|EUR||Euro zone members||Euro||Fiber|
Currency symbols always have three letters, where the first two letters identify the name of the country and the third letter identifies the name of that country’s currency also called as ISO CODE..
The currency pairs listed below are considered the "majors". These pairs all contain the U.S. dollar (USD) on one side and are the most frequently traded. The majors are the most liquid and widely traded currency pairs in the world.
|EUR/USD||Euro zone / United States||"euro dollar"|
|USD /JPY||United States / Japan||"dollar yen"|
|GBP/USD||United Kingdom / United States||"pound dollar"|
|USD/CHF||United States/ Switzerland||"dollar swissy"|
|USD/CAD||Australia / United States||"dollar loonie"|
|AUD/USD||Australia / United States||"aussie dollar"|
|NZD/USD||New Zealand / United States||"kiwi dollar"|
Online Forex trading platform is a Decentralized market with Interbank quotes. It means that it is decentralised. It, self-regulated market with no central exchange or clearing house, unlike stocks and futures markets. This structure eliminates fees for exchange and clearing, thereby reducing transaction costs.
The interbank market designates Forex transactions that occur between central banks, commercial banks and financial institutions.
Central Banks – National central banks (such as the US Fed and the ECB) play an important role in the Forex market. As principal monetary authority, their role consists in achieving price stability and economic growth. To do so, they regulate the entire money supply in the economy by setting interest rates and reserve requirements. They also manage the country’s foreign exchange reserves that they can use to influence market conditions and exchange rates.
Commercial Banks – Commercial banks (such as Deutsche Bank and Barclays) provide liquidity to the Forex market due to the trading volume they handle every day. Some of this trading represents foreign currency conversions on behalf of customers’ needs, while some are carried out by the banks’ proprietary trading desk for speculative purposes.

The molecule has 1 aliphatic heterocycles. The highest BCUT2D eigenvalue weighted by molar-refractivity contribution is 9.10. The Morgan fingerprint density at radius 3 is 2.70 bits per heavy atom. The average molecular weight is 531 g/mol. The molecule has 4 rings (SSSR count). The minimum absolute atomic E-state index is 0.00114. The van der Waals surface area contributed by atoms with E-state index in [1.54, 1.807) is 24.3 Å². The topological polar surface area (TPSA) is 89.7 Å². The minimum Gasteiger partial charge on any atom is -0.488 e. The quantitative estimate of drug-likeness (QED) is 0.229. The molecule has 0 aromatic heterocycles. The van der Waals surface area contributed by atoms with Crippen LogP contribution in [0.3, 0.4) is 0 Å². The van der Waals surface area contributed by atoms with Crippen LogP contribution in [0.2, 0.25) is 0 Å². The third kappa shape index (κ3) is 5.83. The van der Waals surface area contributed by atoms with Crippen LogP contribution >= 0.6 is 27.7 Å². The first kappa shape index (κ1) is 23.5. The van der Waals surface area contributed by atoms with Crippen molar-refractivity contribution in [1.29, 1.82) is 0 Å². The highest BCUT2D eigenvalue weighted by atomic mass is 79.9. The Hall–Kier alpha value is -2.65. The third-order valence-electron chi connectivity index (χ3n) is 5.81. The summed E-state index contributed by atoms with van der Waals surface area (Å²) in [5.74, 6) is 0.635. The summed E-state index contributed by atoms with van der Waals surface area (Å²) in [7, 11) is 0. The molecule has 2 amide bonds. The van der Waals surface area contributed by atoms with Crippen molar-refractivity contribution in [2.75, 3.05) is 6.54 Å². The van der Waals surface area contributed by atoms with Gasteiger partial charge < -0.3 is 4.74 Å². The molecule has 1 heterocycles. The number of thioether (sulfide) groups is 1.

Financial Institutions-Financial institutions such as money managers, investment funds, pension funds, and brokerage companies trade foreign currencies as part of their obligations to seek the best investment opportunities for their clients. For example, an international equity portfolio manager will trade currency to buy and sell foreign stocks.
The retail market designates transactions made by smaller speculators and investors. These transactions are executed through Forex brokers who act as mediators between the retail and interbank markets. The participants of the retail market are hedge funds, corporations and individuals.
Hedge Funds – Hedge funds are private investment funds that speculate in various assets classes using leverage. Macro Hedge Funds pursue trading opportunities in the Forex Market. After conducting a macroeconomic analysis that reviews the challenges affecting a country and its currency, they design and execute trades. Due to their large amounts of liquidity and aggressive strategies, they are a major contributor to the dynamic of the Forex Market.
Corporations – They represent the companies that are engaged in import/export activities with foreign counterparts. Their primary business requires them to purchase and sell foreign currencies in exchange for goods, exposing them to currency risks. Through the Forex market, they convert currencies and hedge themselves against future fluctuations.
Individuals – Individual traders or investors trade Forex for their purposes to profit from speculation on future exchange rates. They mainly operate through Forex platforms that offer tight spreads, immediate execution and highly leveraged margin accounts.